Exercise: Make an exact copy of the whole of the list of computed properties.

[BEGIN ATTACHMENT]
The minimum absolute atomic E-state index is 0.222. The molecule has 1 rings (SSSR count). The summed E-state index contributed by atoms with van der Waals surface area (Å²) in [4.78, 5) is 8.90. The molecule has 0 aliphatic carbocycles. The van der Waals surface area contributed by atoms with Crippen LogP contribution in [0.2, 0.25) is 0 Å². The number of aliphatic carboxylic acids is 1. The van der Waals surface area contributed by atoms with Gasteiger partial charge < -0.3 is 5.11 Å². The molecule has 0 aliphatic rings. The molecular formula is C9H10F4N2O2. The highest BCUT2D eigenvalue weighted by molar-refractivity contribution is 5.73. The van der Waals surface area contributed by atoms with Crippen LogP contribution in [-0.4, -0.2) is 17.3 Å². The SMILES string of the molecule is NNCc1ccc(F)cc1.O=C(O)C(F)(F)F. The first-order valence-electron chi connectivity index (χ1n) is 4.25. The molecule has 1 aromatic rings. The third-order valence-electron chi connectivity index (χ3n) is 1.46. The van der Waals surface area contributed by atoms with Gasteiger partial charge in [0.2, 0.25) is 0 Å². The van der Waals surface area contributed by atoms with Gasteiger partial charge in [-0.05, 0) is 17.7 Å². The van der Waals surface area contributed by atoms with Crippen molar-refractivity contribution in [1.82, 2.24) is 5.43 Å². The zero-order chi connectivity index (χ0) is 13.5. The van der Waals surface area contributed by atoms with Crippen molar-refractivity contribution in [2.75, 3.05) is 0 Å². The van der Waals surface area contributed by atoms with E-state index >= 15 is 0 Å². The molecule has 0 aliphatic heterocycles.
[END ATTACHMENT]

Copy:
The minimum absolute atomic E-state index is 0.222. The molecule has 1 rings (SSSR count). The summed E-state index contributed by atoms with van der Waals surface area (Å²) in [4.78, 5) is 8.90. The molecule has 0 aliphatic carbocycles. The van der Waals surface area contributed by atoms with Crippen LogP contribution in [0.2, 0.25) is 0 Å². The number of aliphatic carboxylic acids is 1. The van der Waals surface area contributed by atoms with Gasteiger partial charge < -0.3 is 5.11 Å². The molecule has 0 aliphatic rings. The molecular formula is C9H10F4N2O2. The highest BCUT2D eigenvalue weighted by molar-refractivity contribution is 5.73. The van der Waals surface area contributed by atoms with Crippen LogP contribution in [-0.4, -0.2) is 17.3 Å². The SMILES string of the molecule is NNCc1ccc(F)cc1.O=C(O)C(F)(F)F. The first-order valence-electron chi connectivity index (χ1n) is 4.25. The molecule has 1 aromatic rings. The third-order valence-electron chi connectivity index (χ3n) is 1.46. The van der Waals surface area contributed by atoms with Gasteiger partial charge in [0.2, 0.25) is 0 Å². The van der Waals surface area contributed by atoms with Gasteiger partial charge in [-0.05, 0) is 17.7 Å². The van der Waals surface area contributed by atoms with Crippen molar-refractivity contribution in [1.82, 2.24) is 5.43 Å². The zero-order chi connectivity index (χ0) is 13.5. The van der Waals surface area contributed by atoms with Crippen molar-refractivity contribution in [2.75, 3.05) is 0 Å². The van der Waals surface area contributed by atoms with E-state index >= 15 is 0 Å². The molecule has 0 aliphatic heterocycles.